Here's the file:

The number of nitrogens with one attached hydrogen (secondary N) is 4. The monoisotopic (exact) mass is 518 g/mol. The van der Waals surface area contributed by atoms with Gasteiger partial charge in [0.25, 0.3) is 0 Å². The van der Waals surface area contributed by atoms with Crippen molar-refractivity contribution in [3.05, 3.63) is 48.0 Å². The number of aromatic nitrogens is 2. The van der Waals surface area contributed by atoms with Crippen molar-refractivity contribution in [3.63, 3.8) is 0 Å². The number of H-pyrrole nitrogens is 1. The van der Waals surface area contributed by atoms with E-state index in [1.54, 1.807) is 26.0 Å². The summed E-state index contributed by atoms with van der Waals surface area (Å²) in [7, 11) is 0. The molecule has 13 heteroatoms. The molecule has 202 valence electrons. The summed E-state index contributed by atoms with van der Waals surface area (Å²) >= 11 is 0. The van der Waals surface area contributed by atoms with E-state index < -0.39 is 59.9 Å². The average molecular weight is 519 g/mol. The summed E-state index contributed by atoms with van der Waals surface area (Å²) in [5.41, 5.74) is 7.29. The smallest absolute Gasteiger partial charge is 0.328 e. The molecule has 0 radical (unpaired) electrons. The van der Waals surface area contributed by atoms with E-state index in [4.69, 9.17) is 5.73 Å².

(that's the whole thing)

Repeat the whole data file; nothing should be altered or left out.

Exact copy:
The number of nitrogens with one attached hydrogen (secondary N) is 4. The monoisotopic (exact) mass is 518 g/mol. The van der Waals surface area contributed by atoms with Gasteiger partial charge in [0.25, 0.3) is 0 Å². The van der Waals surface area contributed by atoms with Crippen molar-refractivity contribution in [3.05, 3.63) is 48.0 Å². The number of aromatic nitrogens is 2. The van der Waals surface area contributed by atoms with Crippen molar-refractivity contribution in [3.63, 3.8) is 0 Å². The number of H-pyrrole nitrogens is 1. The van der Waals surface area contributed by atoms with E-state index in [1.54, 1.807) is 26.0 Å². The summed E-state index contributed by atoms with van der Waals surface area (Å²) in [7, 11) is 0. The molecule has 13 heteroatoms. The molecule has 202 valence electrons. The summed E-state index contributed by atoms with van der Waals surface area (Å²) >= 11 is 0. The van der Waals surface area contributed by atoms with E-state index < -0.39 is 59.9 Å². The average molecular weight is 519 g/mol. The summed E-state index contributed by atoms with van der Waals surface area (Å²) in [5.41, 5.74) is 7.29. The smallest absolute Gasteiger partial charge is 0.328 e. The molecule has 0 radical (unpaired) electrons. The van der Waals surface area contributed by atoms with E-state index in [4.69, 9.17) is 5.73 Å².